- The Washington Times - Tuesday, August 8, 2000

In a world of ultraviolent video games, where dexterity of the thumb and index finger is infinitely more important than the flexing of the cerebrum, there must be a place for children and their parents to interact and actually learn something from that overpriced multimedia computer/ gaming system. Take a deep breath and enter the ROMper Room, where learning is a four-letter word cool.

The boy who befriended an alien, Max Blaster, returns to transform the rigors of numerical problems into fun through the latest Math Blaster (Knowledge Adventure, $29.99) software package.

Designed to help 8- to 9-year-olds learn basic math skills, the course work includes addition, subtraction, multiplication and division, as well as more complex areas including fractions, decimals, estimation and geometric figures.

The program uses colorful images, hummable songs and cartoon characters to teach more than 50 skills within an engaging storyline. Children can complete more than 2,000 problems and puzzles spread over 300 lessons.

The player must fight bugs that the evil Dr. Zero has let loose on the Omega Super Computer. He joins Max; G.C., his female alien buddy; and Mel, the robot dog, in using problem-solving techniques to battle the bugs, capture Dr. Zero, restore the computer and ultimately save the universe.

Players begin by choosing from four areas of the computer to start bug hunting. As children play, they earn "Smartpoints" from a rewards program that motivates them to keep working. They can win on-line prizes such as printable masks, bookmarks, coloring pages or card templates.

As children complete skill levels, they also earn enough points to download on-line games that take Math Blaster to a new level, that of exploring cyberspace.

The available on-line areas work seamlessly with the Math Blaster program and include a free four-month subscription to the Virtual Classroom, a learning community for 4- to 9-year-olds created by the New Jersey Institute of Technology.

Children sign in, create an avatar (or virtual icon) for themselves and indicate their birthdate, favorite color, sports, foods and animals. The opening page provides tools such as a notebook for keeping track of thoughts and ideas, a log of cyber points earned and a link to the on-line learning environment where classes can be taken.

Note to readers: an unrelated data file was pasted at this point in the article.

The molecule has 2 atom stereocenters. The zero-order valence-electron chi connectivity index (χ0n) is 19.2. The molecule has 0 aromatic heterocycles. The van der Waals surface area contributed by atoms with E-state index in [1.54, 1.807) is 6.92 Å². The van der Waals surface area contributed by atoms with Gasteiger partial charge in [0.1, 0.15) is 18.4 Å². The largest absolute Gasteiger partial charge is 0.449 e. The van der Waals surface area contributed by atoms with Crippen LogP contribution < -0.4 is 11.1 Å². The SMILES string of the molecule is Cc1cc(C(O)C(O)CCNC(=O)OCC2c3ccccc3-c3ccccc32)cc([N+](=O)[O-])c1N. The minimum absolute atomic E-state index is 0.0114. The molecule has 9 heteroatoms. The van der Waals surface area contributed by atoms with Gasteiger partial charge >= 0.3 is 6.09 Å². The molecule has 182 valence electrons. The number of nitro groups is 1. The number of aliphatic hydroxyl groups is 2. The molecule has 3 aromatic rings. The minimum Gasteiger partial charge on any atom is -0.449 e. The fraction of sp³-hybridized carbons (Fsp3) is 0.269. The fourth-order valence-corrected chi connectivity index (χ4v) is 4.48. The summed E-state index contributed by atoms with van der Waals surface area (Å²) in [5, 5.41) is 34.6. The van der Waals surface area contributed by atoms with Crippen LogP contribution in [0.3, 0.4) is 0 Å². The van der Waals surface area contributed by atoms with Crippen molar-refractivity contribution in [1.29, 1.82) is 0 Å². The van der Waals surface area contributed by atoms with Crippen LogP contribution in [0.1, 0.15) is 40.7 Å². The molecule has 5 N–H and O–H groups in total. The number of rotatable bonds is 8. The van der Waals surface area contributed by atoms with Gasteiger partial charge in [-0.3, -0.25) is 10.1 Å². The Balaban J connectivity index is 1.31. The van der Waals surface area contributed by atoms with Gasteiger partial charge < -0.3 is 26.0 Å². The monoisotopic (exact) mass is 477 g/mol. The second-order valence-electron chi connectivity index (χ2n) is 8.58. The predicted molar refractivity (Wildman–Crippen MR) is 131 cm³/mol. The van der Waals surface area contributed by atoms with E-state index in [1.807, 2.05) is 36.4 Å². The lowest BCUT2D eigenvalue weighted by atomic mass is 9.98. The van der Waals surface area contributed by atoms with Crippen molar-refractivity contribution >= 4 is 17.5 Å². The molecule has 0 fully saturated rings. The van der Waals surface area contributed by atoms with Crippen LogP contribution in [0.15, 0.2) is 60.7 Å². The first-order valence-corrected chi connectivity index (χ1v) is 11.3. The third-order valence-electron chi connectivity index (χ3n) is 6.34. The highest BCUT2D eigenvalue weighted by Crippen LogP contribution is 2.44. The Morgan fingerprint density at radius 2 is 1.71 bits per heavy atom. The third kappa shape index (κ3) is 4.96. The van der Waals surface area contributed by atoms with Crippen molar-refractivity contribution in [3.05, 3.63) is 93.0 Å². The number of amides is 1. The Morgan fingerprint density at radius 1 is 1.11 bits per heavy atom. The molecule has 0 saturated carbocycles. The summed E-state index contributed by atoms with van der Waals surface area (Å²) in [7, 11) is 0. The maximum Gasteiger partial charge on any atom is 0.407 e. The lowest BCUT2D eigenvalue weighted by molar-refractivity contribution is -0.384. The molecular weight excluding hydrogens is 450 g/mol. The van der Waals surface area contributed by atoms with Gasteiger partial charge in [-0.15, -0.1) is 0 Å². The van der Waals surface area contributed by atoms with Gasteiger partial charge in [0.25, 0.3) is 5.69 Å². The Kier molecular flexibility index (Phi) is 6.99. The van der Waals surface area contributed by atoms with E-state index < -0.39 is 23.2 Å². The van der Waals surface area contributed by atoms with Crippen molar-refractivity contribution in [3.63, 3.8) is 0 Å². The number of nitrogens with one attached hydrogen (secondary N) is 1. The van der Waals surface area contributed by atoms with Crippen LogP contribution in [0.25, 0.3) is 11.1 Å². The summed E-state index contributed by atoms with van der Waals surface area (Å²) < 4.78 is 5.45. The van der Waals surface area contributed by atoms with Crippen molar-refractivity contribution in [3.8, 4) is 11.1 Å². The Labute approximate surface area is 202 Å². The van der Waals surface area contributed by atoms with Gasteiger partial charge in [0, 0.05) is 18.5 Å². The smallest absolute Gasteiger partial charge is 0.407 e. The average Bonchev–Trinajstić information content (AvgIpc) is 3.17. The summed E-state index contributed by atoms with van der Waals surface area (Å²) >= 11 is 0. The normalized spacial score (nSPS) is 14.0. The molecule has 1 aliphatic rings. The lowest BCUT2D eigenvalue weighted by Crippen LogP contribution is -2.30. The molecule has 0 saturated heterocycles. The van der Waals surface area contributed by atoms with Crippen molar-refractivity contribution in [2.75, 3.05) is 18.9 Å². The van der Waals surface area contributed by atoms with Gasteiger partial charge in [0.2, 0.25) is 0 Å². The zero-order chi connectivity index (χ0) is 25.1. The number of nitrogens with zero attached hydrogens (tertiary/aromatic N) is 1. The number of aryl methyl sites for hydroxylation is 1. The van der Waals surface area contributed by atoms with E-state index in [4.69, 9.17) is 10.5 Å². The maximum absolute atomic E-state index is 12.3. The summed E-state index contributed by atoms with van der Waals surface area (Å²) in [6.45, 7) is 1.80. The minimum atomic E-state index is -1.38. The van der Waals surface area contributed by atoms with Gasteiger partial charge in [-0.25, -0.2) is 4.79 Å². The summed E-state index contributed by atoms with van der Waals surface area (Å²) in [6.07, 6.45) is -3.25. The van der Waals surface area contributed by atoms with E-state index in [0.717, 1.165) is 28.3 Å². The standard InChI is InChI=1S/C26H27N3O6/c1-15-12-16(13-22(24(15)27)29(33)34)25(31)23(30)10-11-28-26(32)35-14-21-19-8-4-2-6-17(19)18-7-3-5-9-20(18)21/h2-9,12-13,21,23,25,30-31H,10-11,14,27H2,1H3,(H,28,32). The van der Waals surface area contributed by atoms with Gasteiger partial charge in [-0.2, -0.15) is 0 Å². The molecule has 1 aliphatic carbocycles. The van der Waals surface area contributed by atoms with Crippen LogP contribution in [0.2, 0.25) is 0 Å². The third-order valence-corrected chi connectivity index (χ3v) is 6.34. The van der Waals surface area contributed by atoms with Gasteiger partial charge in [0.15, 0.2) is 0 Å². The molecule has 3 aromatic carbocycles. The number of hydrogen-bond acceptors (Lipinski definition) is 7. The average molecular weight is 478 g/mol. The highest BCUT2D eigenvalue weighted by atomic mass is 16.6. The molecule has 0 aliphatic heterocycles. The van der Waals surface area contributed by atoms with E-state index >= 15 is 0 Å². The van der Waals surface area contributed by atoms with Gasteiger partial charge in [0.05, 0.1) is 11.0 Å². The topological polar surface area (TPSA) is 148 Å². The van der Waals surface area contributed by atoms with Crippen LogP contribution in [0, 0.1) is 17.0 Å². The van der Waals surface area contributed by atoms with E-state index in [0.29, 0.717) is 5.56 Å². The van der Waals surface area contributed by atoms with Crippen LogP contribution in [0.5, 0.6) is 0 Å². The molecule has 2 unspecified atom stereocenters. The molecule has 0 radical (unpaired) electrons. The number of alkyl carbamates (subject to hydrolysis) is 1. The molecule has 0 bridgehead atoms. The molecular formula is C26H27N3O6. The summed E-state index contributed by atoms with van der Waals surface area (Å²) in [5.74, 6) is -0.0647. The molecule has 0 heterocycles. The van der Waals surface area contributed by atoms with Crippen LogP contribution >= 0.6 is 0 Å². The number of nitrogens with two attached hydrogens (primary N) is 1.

Users should be aware that to sign in and take advantage of the trial subscription, a credit card number is required.

The cost for additional classes following the four-month trial is $9.95 for two months of unlimited access, four months for $14.95 and six months for $19.95.

Math Blaster (Knowledge Adventure, $29.99). Hybrid for Macintosh and Windows 95/98 systems.

LittleLinguist (Neurosmith, $69) introduces infants to words associated with everyday items and animals, while exploring languages around the world.

The stand-alone product uses 15 child-size, colorful figures car, plane, boat, train, tree, house, pig, elephant, lion, dog, cat, bird, horse, cow and monkey which fit into the top of the unit and allow little ones to hone coordination, comprehension and listening skills.

For a parent tired of the electronic, scratchy and thin sounds that come from many electronic toys, LittleLinguist offers a superior, digital sound system that provides almost recording-quality audio.

As children learn to put the figures into the base, the LittleLinguist evolves and establishes new play patterns. Its response goes from simple object identification to presenting simple questions such as requesting the yellow lion or the blue boat.

Additionally, the product's reply to correct actions grows. LittleLinguist may start with a simple "thank you" when the child uses the correct figure. Then it will eventually answer in full sentences, telling the child, "Yes, that is the cat." LittleLinguist will also provide positive reinforcement with a brief light and music display.

Based on the belief that infants are "born ready and eager to learn new languages," LittleLinguist induces children to learn another dialect through its individual cartridges which range from English to Spanish, French, Japanese, German or Hebrew. Each offers the same patterned play modules.

As an added bonus, the characters can be used for a variety of imaginative play scenarios (like a visit to the popular Little People world) or as props when telling a story or reading a book.

My only complaint comes with a cheap mesh bag used to store and carry the figures. Considering the price, I would have expected a more advanced carrying case that would incorporate the language cartridges and the base as well.

LittleLinguist (Neurosmith, $69) includes one cartridge, a Parent Guide and 15 figures with mesh bag. Additional cartridges are available for $19.99 each. Requires four "C" size batteries.

ROMper Room is a column devoted to finding the best of multimedia "edutainment." Calls, letters or faxes about a particular column or suggestions for future columns are always welcome. Write to Joseph Szadkowski, The Washington Times, 3600 New York Ave. NE, Washington, D.C. 20002; call 202/636-3016; or send e-mail (joseph@twtmail.com).

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